WE Day is an annual youth event that celebrates everyday heroes. This year, it was held on September 20th and although many issues were tackled, I was interested in the #LaterHaters campaign because they were tackling online bullying. So it was a pleasant surprise when I saw these boys repping the campaign.
But I was disappointed because enough light was not shed on cyberbullying. Pre-teens and teenagers are not the only victims of cyberbullying; adults also suffer from this electronic type abuse, but the media tends to focus on the teens.
What is cyberbullying?
Cyberbullying takes place by the unfair usage of electronic technology to humiliate, target, threaten, embarrass or harass someone. Electronic technology may include devices such as computers, tablets and cell phones. Cyberbullies can also use communication tools such as websites, social media and text messages.
Here are a few examples of cyberbullying:
Impersonation: This is the act of taking someone else’s identity for the purpose of damaging the person’s reputation. Some impersonators carry the act further by creating a false online profile.
Cyberstalking: The use of electronic communications to persistently harass someone. Simply put, this is online stalking. The person receiving the threatening messages may eventually begin to question his/her safety and even mental being.
Proxy attacks: These kinds of attacks happen when the bully install a proxy onto the victim’s computer. The bully will then be able to access the victim’s information through the proxy; they’ll then use this information to threaten, humiliate and sometimes even blackmail the victim.
Photos: Bullies tend to upload private/embarrassing images of their victims on the internet to humiliate them. The images may be altered/photoshopped to embarrass the victim. I’ll also advise teenagers to not send nudes online to anyone.
It does not matter the example, the bully’s main aim is to torment the victim making his/her life miserable for the fun of it.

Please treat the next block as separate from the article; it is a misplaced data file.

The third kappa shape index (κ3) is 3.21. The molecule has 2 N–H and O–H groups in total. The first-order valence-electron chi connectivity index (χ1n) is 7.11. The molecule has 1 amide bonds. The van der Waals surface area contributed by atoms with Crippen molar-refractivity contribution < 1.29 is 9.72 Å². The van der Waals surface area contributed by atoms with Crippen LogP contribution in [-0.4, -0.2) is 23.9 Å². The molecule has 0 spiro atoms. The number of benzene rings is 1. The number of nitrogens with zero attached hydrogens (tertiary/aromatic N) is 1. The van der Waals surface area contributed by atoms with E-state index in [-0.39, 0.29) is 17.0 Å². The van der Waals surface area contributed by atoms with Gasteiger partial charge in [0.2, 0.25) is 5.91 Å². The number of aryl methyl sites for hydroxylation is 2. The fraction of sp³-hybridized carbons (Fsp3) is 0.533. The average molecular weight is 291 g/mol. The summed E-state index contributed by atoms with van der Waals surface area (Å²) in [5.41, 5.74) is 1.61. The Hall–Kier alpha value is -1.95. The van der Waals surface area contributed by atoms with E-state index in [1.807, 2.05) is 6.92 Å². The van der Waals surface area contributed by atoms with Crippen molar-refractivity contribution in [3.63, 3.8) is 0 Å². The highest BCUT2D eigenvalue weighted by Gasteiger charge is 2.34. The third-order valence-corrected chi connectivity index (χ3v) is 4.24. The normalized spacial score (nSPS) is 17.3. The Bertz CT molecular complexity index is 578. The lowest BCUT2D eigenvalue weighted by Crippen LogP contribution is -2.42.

Later Haters!! Don’t let online trolls stop you from making the difference you know you can make.
But is it that simple? Cyberbullying can hurt as much as physical bullying for most people that are bullied online are also bullied in real life. This can cause the victim to become traumatized, have lower self-esteem, turn to alcohol and drugs, question their mental health, and in some cases, even take their lives.
You might ask what causes a human being to do this cruel act to another human being. Well, most of these bullies are insecure and in harming someone else’s life for the fun of it makes them feel superior. There may not always be a reason for cyberbullying.
How to prevent/stop cyberbullying?
While cyberbullying is not going to go away anytime soon, there are ways you can prevent being bullied online.
* Don’t empower a bully. By responding to bullies, you empower them because your reaction is exactly what they want.
* Block the bully. If you’re using platforms such as Facebook, Twitter, or even a blog, use the security settings or privacy tools to block the person. Change your account settings by making sure you don’t reveal your address and phone number. If you think someone is impersonating you, create a new account and notify your friends and family.
* Save the evidence. Yes, this means every text message, email and even fake profile account/s in your name. Make sure to file and record the time and date each message was sent just in case you have to go to the police.
* If you’re a child or a teenager, do not be afraid to ask for help. Go to someone you can trust (parents, older siblings, teacher, school counselor etc.) and ask them for help.
* Don’t become a cyberbully. If you witness your friend/s teasing someone online, ask them to stop and let them know that cyberbullying has the same consequences as bullying someone in person. Do not distribute photos or videos of someone that is considered humiliating or could be used against the person.
*** I finally got around to working on the Social Media topics, but I’ll try to have all posted by November God’s willing, though. I wanted to write more about cyberbullying, but I did not want it too chatty.
Disclaimer: I am not saying that you shouldn’t use social media because there are many good things that you can reap from it, but use it wisely and thoughtfully.